There are several strains or ‘groups’ of meningococcal bacteria such as A,B,C,W, X and Y. The majority of meningococcal disease in the UK in the last 50 yrs has been due to group B and group C meningitis. Meningococcal disease affects around 2,000 people in the UK and Ireland every year and about 1500 cases are laboratory-confirmed. Following the introduction of the very effective Meningitis C vaccine, the incidence of this strain fell dramatically and now 85% of cases are caused by the Meningitis B strain. The disease can affect anyone of any age, but babies below the age of 1 year are at highest risk and are four times more likely to contract the disease than any other age group. The Meningitis B vaccine is the only way to reduce the risk of developing the illness.
Meningitis B Vaccine
In the UK from September 2015 babies born on or after 1 July 2015 are being offered the MenB (meningococcal group B) vaccine as part of the routine immunisation schedule. It means starting the first vaccine at the age of 2 months, followed by boosters at 4 months and 12 months. Children older than 5 months will only need two boosters with an interval of at least 2 months between them.
The vaccine offers 88% protection against the most prevalent strains of Meningitis B in the UK and 78% protection against the strains prevalent in Europe. Furthermore as more patients are vaccinated, fewer bacteria will be present in the general population and transmission of the disease will fall further as a result. This is known as Herd Immunity.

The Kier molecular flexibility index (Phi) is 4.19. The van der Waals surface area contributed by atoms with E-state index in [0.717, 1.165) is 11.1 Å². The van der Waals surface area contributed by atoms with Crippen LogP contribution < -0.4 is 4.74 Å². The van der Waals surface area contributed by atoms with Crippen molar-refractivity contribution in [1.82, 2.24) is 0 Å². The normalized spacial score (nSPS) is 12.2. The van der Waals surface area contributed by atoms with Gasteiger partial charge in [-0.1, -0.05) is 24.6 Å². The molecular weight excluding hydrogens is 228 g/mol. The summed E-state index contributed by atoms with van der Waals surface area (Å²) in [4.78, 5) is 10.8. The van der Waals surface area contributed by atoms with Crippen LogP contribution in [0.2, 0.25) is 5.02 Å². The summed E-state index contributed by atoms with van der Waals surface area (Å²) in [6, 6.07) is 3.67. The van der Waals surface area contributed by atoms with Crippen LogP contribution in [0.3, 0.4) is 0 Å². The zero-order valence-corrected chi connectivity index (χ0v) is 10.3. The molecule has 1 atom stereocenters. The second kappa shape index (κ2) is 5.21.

There are no serious side effects reported with this vaccine. The commonest reported side effects are soreness at the injection site, fever, lack of appetite, muscle aches, irritability, sleepiness and rashes. In children below the age of 1 year it is recommended that they receive Paracetamol 125mg every 6 to 8 hours from the moment of the injection for the first 24 hours to reduce the incidence of these side effects.
The vaccine is made up of four different types of protein found on the surface of the bacteria, which are the components that induce the immune response in the body. Therefore it is not a live vaccine that means it is not made with live attenuated bacteria. It is also important to note that it does not contain any Mercury. It contains Aluminium Hydroxide to help improve the immune response, Histidine to regulate the acidity and a physiological concentration of salt and sucrose in water.
Patients with a risk of severe allergic reaction (Anaphylaxis) should not receive this vaccine. Severe immune deficiency is not a strict contraindication and food allergies are also NOT a contraindication to this vaccine.
The vaccine has not yet been introduced as a standard vaccine in the infant vaccination protocol of the Andalusian health authorities. At the present the vaccine is currently in short supply and will not be available for purchase in pharmacies before mid March at the earliest. The estimated cost of each booster is of 130€.
For further information, contact Triay Medical Centre on: 952 780 540 or firstname.lastname@example.org.